But Matt also explained that Penguin 2.0 now analyzed deeper pages on the site. And that line made a lot of sense to me… I had some companies reaching out to me after Penguin 1.0 launched complaining that their competitors were using the same tactics they were. They wanted to know why those companies weren’t getting hit! Now that we know Penguin 1.0 heavily analyzed the homepage, and didn’t take deeper pages into account, we understand that could be the factor that saved those companies (at least for the time being). Now that P2.0 is out, those companies using spammy links pointing to deeper pages very well could have gotten hit.
Am I Seeing The “Deeper Pages” Factor?
I am absolutely seeing websites using exact match anchor text leading to a number of pages on their sites (versus just the homepage). Actually, every one of the thirteen sites I analyzed had this issue. So Matt might be telling us the truth when he explained that Penguin 2.0 is deeper. But again, it’s not broader (taking other webspam tactics into account).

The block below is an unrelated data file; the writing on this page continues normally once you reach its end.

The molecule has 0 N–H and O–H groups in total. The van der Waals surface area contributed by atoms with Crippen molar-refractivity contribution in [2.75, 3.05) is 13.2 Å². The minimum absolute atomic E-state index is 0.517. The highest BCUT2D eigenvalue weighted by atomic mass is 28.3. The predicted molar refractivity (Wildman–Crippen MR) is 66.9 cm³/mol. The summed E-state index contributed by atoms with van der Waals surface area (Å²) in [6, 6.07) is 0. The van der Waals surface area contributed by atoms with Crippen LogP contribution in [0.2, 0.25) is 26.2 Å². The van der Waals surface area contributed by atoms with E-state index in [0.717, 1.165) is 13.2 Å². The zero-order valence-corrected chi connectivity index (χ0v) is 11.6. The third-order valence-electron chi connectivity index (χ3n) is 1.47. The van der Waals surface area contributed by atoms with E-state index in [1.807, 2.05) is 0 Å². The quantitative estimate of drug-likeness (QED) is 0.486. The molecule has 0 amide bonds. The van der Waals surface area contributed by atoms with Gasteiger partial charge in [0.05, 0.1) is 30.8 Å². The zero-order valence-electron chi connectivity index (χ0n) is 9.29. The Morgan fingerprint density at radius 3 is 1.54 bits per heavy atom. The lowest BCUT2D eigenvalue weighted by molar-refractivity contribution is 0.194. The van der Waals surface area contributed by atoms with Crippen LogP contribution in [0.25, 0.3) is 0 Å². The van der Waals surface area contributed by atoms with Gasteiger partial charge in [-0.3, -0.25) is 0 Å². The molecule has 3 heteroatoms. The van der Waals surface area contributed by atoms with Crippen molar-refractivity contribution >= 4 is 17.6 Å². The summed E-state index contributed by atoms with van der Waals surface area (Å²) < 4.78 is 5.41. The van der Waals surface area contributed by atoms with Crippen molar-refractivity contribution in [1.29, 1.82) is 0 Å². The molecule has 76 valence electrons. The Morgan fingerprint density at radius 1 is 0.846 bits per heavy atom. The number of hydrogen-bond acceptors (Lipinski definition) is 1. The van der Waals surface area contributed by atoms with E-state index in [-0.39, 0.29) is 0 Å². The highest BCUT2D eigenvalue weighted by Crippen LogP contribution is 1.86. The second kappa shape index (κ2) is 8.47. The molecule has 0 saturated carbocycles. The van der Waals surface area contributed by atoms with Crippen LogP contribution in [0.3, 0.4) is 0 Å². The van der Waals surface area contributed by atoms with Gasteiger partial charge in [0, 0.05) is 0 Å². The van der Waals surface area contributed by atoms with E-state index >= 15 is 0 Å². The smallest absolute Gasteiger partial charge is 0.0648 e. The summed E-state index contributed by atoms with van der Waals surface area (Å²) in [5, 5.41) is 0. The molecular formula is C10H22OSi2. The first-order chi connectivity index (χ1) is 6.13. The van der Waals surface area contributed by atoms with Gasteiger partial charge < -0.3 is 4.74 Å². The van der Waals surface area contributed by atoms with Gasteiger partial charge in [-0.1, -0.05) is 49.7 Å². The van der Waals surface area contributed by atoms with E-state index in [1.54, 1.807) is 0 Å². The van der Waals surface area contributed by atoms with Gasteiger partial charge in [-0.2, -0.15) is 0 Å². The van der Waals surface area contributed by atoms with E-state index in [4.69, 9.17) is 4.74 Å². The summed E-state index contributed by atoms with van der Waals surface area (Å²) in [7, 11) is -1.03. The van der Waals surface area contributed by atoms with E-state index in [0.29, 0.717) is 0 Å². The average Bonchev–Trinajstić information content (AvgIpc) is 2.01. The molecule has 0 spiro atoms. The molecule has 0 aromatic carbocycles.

To quickly recap, I have not seen any sign that additional types of webspam were targeted by Penguin 2.0. It’s still extremely link-based. I have also seen sites with unnatural links pointing to deeper pages on the site get hit by Penguin 2.0.
During major algorithm updates, there are always webmasters that claim they were unfairly hit. That’s definitely the case sometimes, but I can tell you that I have not seen any collateral damage from Penguin 2.0 first-hand. All of the sites I have analyzed clearly had unnatural link issues. And some had extreme unnatural link issues that are going to take a lot of work to rectify… And yes, I can hear the frustration in the voices of the business owners calling me. Some have a long and tough road ahead of them if they want to recover.
Types of Unnatural Links Remain Consistent
When analyzing unnatural links of sites hit by Penguin 2.0, did the types of unnatural links change at all? Not from what I can see. I saw many familiar link types, including comment spam, article sites, spammy directories, blogroll links, link networks (public and private), etc. Basically, the same types of link manipulation are being targeted by Penguin 2.0 as were targeted by Penguin 1.0 (based on my analysis).